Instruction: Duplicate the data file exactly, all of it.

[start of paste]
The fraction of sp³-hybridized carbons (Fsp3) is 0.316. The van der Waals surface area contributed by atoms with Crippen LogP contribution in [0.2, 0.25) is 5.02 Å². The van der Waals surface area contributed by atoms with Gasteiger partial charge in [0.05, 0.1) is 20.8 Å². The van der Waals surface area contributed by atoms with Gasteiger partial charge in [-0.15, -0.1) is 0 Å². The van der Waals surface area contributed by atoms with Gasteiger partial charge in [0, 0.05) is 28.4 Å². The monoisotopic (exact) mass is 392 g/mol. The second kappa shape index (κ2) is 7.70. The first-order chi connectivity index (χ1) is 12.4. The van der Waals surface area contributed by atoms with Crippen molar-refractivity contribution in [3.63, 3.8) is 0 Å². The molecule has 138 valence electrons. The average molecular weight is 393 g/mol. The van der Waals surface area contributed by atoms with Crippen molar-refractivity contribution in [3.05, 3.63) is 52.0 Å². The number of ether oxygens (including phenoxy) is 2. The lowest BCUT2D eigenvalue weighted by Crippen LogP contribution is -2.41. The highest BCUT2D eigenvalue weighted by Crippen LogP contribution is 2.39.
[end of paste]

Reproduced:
The fraction of sp³-hybridized carbons (Fsp3) is 0.316. The van der Waals surface area contributed by atoms with Crippen LogP contribution in [0.2, 0.25) is 5.02 Å². The van der Waals surface area contributed by atoms with Gasteiger partial charge in [0.05, 0.1) is 20.8 Å². The van der Waals surface area contributed by atoms with Gasteiger partial charge in [-0.15, -0.1) is 0 Å². The van der Waals surface area contributed by atoms with Gasteiger partial charge in [0, 0.05) is 28.4 Å². The monoisotopic (exact) mass is 392 g/mol. The second kappa shape index (κ2) is 7.70. The first-order chi connectivity index (χ1) is 12.4. The van der Waals surface area contributed by atoms with Crippen molar-refractivity contribution in [3.63, 3.8) is 0 Å². The molecule has 138 valence electrons. The average molecular weight is 393 g/mol. The van der Waals surface area contributed by atoms with Crippen molar-refractivity contribution in [3.05, 3.63) is 52.0 Å². The number of ether oxygens (including phenoxy) is 2. The lowest BCUT2D eigenvalue weighted by Crippen LogP contribution is -2.41. The highest BCUT2D eigenvalue weighted by Crippen LogP contribution is 2.39.